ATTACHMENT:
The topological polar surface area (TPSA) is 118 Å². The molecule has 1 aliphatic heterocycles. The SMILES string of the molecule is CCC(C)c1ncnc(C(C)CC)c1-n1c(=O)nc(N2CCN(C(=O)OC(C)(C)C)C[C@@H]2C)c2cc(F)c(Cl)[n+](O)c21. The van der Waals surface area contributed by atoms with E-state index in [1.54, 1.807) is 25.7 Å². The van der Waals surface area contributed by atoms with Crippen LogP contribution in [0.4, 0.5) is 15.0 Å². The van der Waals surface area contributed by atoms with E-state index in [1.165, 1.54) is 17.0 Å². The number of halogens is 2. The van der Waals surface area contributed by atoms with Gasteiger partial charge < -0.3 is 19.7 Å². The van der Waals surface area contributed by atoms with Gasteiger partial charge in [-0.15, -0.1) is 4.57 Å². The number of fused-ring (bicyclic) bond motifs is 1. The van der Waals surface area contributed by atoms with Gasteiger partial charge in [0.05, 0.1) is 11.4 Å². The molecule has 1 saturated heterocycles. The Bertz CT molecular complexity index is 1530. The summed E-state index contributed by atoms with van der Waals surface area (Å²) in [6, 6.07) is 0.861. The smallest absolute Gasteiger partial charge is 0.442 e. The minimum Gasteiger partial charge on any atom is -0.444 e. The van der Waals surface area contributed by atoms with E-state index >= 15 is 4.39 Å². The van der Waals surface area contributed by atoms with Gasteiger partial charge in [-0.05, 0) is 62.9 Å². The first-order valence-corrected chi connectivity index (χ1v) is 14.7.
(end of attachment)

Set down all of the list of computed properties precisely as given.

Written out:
The topological polar surface area (TPSA) is 118 Å². The molecule has 1 aliphatic heterocycles. The SMILES string of the molecule is CCC(C)c1ncnc(C(C)CC)c1-n1c(=O)nc(N2CCN(C(=O)OC(C)(C)C)C[C@@H]2C)c2cc(F)c(Cl)[n+](O)c21. The van der Waals surface area contributed by atoms with E-state index in [1.54, 1.807) is 25.7 Å². The van der Waals surface area contributed by atoms with Crippen LogP contribution in [0.4, 0.5) is 15.0 Å². The van der Waals surface area contributed by atoms with E-state index in [1.165, 1.54) is 17.0 Å². The number of halogens is 2. The van der Waals surface area contributed by atoms with Gasteiger partial charge < -0.3 is 19.7 Å². The van der Waals surface area contributed by atoms with Gasteiger partial charge in [-0.15, -0.1) is 4.57 Å². The number of fused-ring (bicyclic) bond motifs is 1. The van der Waals surface area contributed by atoms with Gasteiger partial charge in [0.05, 0.1) is 11.4 Å². The molecule has 1 saturated heterocycles. The Bertz CT molecular complexity index is 1530. The summed E-state index contributed by atoms with van der Waals surface area (Å²) in [6, 6.07) is 0.861. The smallest absolute Gasteiger partial charge is 0.442 e. The minimum Gasteiger partial charge on any atom is -0.444 e. The van der Waals surface area contributed by atoms with E-state index >= 15 is 4.39 Å². The van der Waals surface area contributed by atoms with Gasteiger partial charge in [-0.05, 0) is 62.9 Å². The first-order valence-corrected chi connectivity index (χ1v) is 14.7.